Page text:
Adolf Hitler's Water Colour painting
A water-colour painting of the old registry office in Munich by former German dictator Adolf Hitler titled "Standesamt und Altes Rathaus Muenchen" lies next to a catalogue of his paintings and drawings at Weidler auction house in Nuremberg. The painting was sold in Germany on 22 November for $161,000.Reuters

As much as people remember the Nazi dictator for the Third Reich and the bloody Holocaust, the Führer was also undeniably a talented artist: Adolf Hitler's water-colour painting of Munich's old city hall was sold for $161,000 at Nuremberg auction on 22 November.

The century-old painting, titled "Standesamt und Altes Rathaus Muenchen", which translates to "Civil Registry Office and Old Town Hall of Munich", is one of the 200 pieces painted by Hitler during his struggling period from 1905 to 1920, as a young artist.

Although the starting price for the painting was set at $5,576 and was expected to fetch $60,000, a private buyer from the Middle East (who was present during the auction, but wanted to remain anonymous) bought it for a whopping $161,000, reported Reuters.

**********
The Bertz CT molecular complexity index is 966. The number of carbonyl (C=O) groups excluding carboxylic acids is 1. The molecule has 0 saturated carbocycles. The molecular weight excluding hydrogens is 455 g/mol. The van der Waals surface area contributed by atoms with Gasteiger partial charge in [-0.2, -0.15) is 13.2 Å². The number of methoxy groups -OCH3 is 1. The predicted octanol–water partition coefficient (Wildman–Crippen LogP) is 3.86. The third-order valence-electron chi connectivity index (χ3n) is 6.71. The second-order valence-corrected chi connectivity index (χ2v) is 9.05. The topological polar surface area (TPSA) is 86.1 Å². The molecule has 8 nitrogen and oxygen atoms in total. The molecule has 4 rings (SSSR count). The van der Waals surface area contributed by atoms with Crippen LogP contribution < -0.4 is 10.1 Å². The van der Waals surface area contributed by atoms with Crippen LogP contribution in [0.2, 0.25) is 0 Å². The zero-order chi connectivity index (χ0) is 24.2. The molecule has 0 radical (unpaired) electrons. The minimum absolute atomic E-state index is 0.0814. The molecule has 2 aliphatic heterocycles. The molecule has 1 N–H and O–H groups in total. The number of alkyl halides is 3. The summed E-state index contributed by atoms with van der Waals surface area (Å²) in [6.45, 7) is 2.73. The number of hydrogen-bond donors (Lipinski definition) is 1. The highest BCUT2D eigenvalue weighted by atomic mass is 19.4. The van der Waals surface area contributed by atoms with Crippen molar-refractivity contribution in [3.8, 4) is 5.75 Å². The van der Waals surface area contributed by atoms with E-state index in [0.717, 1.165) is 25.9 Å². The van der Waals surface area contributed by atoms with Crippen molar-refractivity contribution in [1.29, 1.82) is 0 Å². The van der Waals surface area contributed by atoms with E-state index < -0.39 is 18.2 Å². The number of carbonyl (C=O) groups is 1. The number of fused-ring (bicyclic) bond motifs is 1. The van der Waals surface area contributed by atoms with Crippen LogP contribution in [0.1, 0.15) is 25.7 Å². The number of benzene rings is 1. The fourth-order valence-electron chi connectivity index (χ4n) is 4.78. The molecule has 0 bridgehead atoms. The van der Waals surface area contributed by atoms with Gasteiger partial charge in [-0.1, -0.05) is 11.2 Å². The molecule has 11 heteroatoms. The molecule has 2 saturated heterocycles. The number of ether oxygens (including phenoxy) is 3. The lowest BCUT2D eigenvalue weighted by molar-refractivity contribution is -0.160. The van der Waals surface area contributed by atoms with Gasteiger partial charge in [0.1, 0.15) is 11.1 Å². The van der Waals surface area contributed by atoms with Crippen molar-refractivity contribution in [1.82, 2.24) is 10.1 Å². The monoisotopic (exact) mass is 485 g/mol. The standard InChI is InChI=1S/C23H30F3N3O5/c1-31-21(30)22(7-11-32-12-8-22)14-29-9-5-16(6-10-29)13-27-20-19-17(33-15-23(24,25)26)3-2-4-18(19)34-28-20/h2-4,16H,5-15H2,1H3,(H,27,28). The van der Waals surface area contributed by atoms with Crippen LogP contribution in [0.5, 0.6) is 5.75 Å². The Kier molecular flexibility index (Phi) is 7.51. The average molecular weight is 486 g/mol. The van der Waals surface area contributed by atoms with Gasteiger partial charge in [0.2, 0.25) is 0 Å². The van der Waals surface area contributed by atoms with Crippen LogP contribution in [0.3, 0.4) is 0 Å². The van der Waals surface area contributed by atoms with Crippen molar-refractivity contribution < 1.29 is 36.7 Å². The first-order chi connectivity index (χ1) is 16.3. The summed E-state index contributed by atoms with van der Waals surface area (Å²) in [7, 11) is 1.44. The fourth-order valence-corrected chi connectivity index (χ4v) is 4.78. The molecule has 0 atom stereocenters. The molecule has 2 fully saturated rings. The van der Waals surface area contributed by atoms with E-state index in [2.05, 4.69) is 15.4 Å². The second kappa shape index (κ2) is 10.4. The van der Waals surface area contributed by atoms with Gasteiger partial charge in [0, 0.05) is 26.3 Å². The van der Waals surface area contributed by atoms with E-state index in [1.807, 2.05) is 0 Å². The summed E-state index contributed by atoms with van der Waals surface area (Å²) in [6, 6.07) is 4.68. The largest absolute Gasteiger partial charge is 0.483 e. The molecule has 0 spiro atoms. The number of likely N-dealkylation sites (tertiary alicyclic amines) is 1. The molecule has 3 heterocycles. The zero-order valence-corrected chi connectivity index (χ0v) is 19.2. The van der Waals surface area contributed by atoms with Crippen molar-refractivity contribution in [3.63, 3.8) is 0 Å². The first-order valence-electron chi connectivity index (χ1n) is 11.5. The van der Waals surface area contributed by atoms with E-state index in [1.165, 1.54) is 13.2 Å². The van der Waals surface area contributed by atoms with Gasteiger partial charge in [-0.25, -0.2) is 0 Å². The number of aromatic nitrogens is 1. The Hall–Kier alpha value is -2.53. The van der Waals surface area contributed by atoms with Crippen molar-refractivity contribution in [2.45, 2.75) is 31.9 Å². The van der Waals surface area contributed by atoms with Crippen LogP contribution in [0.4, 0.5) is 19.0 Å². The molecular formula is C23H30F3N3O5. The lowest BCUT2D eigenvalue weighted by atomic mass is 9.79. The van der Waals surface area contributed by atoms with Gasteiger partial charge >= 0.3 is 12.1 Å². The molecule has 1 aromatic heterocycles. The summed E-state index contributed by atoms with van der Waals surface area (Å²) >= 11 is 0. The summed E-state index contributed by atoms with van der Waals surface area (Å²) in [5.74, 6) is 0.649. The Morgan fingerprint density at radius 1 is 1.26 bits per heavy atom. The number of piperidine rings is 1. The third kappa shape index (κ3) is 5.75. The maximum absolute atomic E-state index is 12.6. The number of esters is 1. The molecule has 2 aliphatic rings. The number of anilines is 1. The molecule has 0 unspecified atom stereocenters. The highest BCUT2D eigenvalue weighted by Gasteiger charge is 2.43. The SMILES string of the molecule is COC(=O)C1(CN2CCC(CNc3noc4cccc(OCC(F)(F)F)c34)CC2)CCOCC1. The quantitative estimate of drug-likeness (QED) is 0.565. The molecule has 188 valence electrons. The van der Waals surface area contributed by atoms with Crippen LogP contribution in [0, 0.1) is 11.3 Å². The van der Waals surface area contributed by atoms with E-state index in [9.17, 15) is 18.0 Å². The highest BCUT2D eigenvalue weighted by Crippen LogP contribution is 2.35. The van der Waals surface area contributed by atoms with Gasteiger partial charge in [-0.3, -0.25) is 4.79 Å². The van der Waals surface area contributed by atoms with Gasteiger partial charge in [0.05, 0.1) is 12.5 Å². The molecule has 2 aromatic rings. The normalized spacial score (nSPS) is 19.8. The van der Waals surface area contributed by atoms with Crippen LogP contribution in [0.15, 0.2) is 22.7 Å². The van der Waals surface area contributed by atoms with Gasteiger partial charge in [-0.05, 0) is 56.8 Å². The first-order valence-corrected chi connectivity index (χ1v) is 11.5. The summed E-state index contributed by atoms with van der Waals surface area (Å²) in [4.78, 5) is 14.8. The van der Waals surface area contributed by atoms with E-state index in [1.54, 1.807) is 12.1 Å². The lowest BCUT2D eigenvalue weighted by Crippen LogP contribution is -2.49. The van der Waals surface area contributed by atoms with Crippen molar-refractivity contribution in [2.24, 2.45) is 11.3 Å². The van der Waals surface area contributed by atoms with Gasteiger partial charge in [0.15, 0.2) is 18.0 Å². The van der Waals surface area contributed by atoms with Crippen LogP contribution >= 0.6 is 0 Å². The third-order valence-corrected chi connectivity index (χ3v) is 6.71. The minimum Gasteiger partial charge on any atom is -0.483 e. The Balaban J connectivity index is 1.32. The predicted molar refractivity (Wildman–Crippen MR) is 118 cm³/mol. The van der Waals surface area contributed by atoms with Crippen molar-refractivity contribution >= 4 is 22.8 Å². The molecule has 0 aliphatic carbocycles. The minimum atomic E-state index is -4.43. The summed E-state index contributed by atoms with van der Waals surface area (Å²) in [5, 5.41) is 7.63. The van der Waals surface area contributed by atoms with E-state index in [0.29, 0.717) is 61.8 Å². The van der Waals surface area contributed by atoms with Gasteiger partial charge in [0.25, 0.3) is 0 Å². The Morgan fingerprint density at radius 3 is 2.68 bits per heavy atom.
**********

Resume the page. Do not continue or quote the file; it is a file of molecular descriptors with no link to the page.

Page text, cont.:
The painting came with the original handwritten bill of its sale, which is dated 25 September 1916. According to experts, this is a rarity for Hitler's paintings, which justifies the relatively high selling price of this particular water painting, Kathrin Weidler, head of the auction house in the German city of Nuremberg said.

Original bill for Hitler's painting
The original bill of sale for a watercolour of the old registry office in Munich by former German dictator Adolf Hitler is displayed at Weidler auction house in Nuremberg on 18 November 2014.Reuters

However, the existence of the original bill has raised cynicism regarding the authenticity and origin of the painting. Critics are still plagued by the hoaxer Konrad Kujau, who in 1983 had tricked historians into believing that he had "Hitler Diaries", complete with realistic certifications. Kujau had received DM2.5 million (around $15,838,591) from a buyer for the same, who in turn sold it for DM9.3 million ($58,919,557).

According to Weidler, the painting was sold by two unidentified German sisters in their 70s and that they would donate 10% of the proceeds from the sale to a charity that works towards helping disabled children.

Five other paintings of Hitler have also been auctioned at amounts, ranging from €5,000 (around $6,196) and €80,000 (around $99,129) at the auction.

In his autobiography, "Mein Kampf", Hitler mentions that his attempts to become an artist was thwarted by repeated rejections by the Academy of Fine Arts in Vienna.

One wonders if that weren't the case, would there have been a reputed artist by the name of Adolf Hitler instead of a Nazi dictator? Would the World War II ceased to have existed? And would the very course of history have been altered?